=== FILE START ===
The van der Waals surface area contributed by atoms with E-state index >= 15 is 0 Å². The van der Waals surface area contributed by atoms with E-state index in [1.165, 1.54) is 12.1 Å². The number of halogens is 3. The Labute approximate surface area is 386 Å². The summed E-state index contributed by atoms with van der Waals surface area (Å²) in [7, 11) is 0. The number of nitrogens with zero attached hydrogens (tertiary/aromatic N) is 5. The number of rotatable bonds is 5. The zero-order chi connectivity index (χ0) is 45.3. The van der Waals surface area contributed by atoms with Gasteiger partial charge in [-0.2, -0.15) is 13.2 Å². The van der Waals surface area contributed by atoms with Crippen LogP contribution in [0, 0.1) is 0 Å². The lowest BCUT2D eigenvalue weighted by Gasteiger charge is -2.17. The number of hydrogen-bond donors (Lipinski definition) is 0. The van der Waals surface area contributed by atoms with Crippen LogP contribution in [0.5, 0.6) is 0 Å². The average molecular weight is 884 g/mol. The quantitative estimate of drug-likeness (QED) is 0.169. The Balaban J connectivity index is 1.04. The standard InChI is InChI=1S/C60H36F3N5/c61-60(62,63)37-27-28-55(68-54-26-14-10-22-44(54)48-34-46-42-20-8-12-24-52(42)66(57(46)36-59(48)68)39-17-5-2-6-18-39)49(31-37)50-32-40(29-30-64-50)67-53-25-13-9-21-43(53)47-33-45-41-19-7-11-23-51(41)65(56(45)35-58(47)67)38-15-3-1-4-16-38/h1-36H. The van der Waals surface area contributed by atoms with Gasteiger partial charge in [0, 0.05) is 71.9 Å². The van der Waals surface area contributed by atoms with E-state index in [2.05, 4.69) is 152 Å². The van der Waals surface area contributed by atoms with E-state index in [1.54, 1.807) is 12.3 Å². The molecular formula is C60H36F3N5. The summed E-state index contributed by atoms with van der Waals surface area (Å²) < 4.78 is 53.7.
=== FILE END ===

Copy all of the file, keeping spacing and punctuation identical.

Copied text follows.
The van der Waals surface area contributed by atoms with E-state index >= 15 is 0 Å². The van der Waals surface area contributed by atoms with E-state index in [1.165, 1.54) is 12.1 Å². The number of halogens is 3. The Labute approximate surface area is 386 Å². The summed E-state index contributed by atoms with van der Waals surface area (Å²) in [7, 11) is 0. The number of nitrogens with zero attached hydrogens (tertiary/aromatic N) is 5. The number of rotatable bonds is 5. The zero-order chi connectivity index (χ0) is 45.3. The van der Waals surface area contributed by atoms with Gasteiger partial charge in [-0.2, -0.15) is 13.2 Å². The van der Waals surface area contributed by atoms with Crippen LogP contribution in [0, 0.1) is 0 Å². The lowest BCUT2D eigenvalue weighted by Gasteiger charge is -2.17. The number of hydrogen-bond donors (Lipinski definition) is 0. The van der Waals surface area contributed by atoms with Crippen LogP contribution in [0.5, 0.6) is 0 Å². The average molecular weight is 884 g/mol. The quantitative estimate of drug-likeness (QED) is 0.169. The Balaban J connectivity index is 1.04. The standard InChI is InChI=1S/C60H36F3N5/c61-60(62,63)37-27-28-55(68-54-26-14-10-22-44(54)48-34-46-42-20-8-12-24-52(42)66(57(46)36-59(48)68)39-17-5-2-6-18-39)49(31-37)50-32-40(29-30-64-50)67-53-25-13-9-21-43(53)47-33-45-41-19-7-11-23-51(41)65(56(45)35-58(47)67)38-15-3-1-4-16-38/h1-36H. The van der Waals surface area contributed by atoms with Gasteiger partial charge in [0, 0.05) is 71.9 Å². The van der Waals surface area contributed by atoms with E-state index in [2.05, 4.69) is 152 Å². The van der Waals surface area contributed by atoms with E-state index in [1.54, 1.807) is 12.3 Å². The molecular formula is C60H36F3N5. The summed E-state index contributed by atoms with van der Waals surface area (Å²) < 4.78 is 53.7.